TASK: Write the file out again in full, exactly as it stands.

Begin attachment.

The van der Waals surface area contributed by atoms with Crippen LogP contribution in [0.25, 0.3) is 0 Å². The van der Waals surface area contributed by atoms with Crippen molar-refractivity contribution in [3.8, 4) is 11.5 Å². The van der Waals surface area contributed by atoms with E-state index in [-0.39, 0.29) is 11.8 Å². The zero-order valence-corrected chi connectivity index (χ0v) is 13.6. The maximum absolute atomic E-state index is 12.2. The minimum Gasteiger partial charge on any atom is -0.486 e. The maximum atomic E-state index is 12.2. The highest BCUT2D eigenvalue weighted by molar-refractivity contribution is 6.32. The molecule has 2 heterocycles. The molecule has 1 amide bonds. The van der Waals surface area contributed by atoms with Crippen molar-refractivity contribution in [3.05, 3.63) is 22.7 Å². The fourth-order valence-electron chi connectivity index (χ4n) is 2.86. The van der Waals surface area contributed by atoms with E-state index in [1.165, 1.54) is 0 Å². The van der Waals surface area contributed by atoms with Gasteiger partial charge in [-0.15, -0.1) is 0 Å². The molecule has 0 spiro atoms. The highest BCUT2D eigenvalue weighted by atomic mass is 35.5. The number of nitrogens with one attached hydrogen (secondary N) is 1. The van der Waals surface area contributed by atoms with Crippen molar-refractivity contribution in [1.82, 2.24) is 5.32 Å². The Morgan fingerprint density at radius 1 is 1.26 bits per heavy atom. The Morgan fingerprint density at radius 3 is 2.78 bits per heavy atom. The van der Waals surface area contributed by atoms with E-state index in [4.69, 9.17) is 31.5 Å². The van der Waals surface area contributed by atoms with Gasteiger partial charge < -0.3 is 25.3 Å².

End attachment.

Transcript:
The van der Waals surface area contributed by atoms with Crippen LogP contribution in [0.25, 0.3) is 0 Å². The van der Waals surface area contributed by atoms with Crippen molar-refractivity contribution in [3.8, 4) is 11.5 Å². The van der Waals surface area contributed by atoms with E-state index in [-0.39, 0.29) is 11.8 Å². The zero-order valence-corrected chi connectivity index (χ0v) is 13.6. The maximum absolute atomic E-state index is 12.2. The minimum Gasteiger partial charge on any atom is -0.486 e. The maximum atomic E-state index is 12.2. The highest BCUT2D eigenvalue weighted by molar-refractivity contribution is 6.32. The molecule has 2 heterocycles. The molecule has 1 amide bonds. The van der Waals surface area contributed by atoms with Crippen molar-refractivity contribution in [3.05, 3.63) is 22.7 Å². The fourth-order valence-electron chi connectivity index (χ4n) is 2.86. The van der Waals surface area contributed by atoms with E-state index in [1.165, 1.54) is 0 Å². The van der Waals surface area contributed by atoms with Gasteiger partial charge in [-0.15, -0.1) is 0 Å². The molecule has 0 spiro atoms. The highest BCUT2D eigenvalue weighted by atomic mass is 35.5. The number of nitrogens with one attached hydrogen (secondary N) is 1. The van der Waals surface area contributed by atoms with Crippen molar-refractivity contribution in [1.82, 2.24) is 5.32 Å². The Morgan fingerprint density at radius 1 is 1.26 bits per heavy atom. The Morgan fingerprint density at radius 3 is 2.78 bits per heavy atom. The van der Waals surface area contributed by atoms with E-state index in [4.69, 9.17) is 31.5 Å². The van der Waals surface area contributed by atoms with Gasteiger partial charge < -0.3 is 25.3 Å².